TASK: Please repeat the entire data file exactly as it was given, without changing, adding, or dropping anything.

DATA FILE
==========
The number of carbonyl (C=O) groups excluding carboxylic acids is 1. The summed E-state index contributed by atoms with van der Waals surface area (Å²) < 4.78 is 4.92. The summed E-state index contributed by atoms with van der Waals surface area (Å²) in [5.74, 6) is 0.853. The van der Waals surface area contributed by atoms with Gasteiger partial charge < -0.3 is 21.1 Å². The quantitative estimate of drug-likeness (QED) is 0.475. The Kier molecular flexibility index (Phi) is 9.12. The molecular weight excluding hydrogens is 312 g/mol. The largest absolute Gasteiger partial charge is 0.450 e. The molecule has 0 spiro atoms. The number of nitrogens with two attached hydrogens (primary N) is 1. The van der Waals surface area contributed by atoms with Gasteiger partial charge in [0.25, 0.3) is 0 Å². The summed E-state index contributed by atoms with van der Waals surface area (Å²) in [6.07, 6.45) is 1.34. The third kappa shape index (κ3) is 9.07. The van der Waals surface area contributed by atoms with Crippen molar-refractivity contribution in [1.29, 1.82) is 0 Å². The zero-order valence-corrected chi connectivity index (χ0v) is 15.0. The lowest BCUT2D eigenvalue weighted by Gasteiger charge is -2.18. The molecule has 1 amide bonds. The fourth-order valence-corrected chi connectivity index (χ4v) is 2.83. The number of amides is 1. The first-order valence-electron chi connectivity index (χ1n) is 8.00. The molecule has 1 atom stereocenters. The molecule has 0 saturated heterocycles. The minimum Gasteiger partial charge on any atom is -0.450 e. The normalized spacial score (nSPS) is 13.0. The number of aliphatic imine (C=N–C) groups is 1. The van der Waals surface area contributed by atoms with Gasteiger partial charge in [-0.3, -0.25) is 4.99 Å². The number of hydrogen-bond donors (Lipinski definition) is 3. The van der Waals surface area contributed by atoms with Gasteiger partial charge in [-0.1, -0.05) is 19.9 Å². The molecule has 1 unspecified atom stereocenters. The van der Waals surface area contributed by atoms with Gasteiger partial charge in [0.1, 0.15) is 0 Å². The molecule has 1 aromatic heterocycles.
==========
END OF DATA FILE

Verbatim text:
The number of carbonyl (C=O) groups excluding carboxylic acids is 1. The summed E-state index contributed by atoms with van der Waals surface area (Å²) < 4.78 is 4.92. The summed E-state index contributed by atoms with van der Waals surface area (Å²) in [5.74, 6) is 0.853. The van der Waals surface area contributed by atoms with Gasteiger partial charge < -0.3 is 21.1 Å². The quantitative estimate of drug-likeness (QED) is 0.475. The Kier molecular flexibility index (Phi) is 9.12. The molecular weight excluding hydrogens is 312 g/mol. The largest absolute Gasteiger partial charge is 0.450 e. The molecule has 0 spiro atoms. The number of nitrogens with two attached hydrogens (primary N) is 1. The van der Waals surface area contributed by atoms with Gasteiger partial charge in [0.25, 0.3) is 0 Å². The summed E-state index contributed by atoms with van der Waals surface area (Å²) in [6.07, 6.45) is 1.34. The third kappa shape index (κ3) is 9.07. The van der Waals surface area contributed by atoms with Crippen molar-refractivity contribution in [1.29, 1.82) is 0 Å². The zero-order valence-corrected chi connectivity index (χ0v) is 15.0. The lowest BCUT2D eigenvalue weighted by Gasteiger charge is -2.18. The molecule has 1 amide bonds. The fourth-order valence-corrected chi connectivity index (χ4v) is 2.83. The number of amides is 1. The first-order valence-electron chi connectivity index (χ1n) is 8.00. The molecule has 1 atom stereocenters. The molecule has 0 saturated heterocycles. The minimum Gasteiger partial charge on any atom is -0.450 e. The normalized spacial score (nSPS) is 13.0. The number of aliphatic imine (C=N–C) groups is 1. The van der Waals surface area contributed by atoms with Gasteiger partial charge in [-0.3, -0.25) is 4.99 Å². The number of hydrogen-bond donors (Lipinski definition) is 3. The van der Waals surface area contributed by atoms with Gasteiger partial charge in [-0.1, -0.05) is 19.9 Å². The molecule has 1 unspecified atom stereocenters. The van der Waals surface area contributed by atoms with Gasteiger partial charge in [0.1, 0.15) is 0 Å². The molecule has 1 aromatic heterocycles.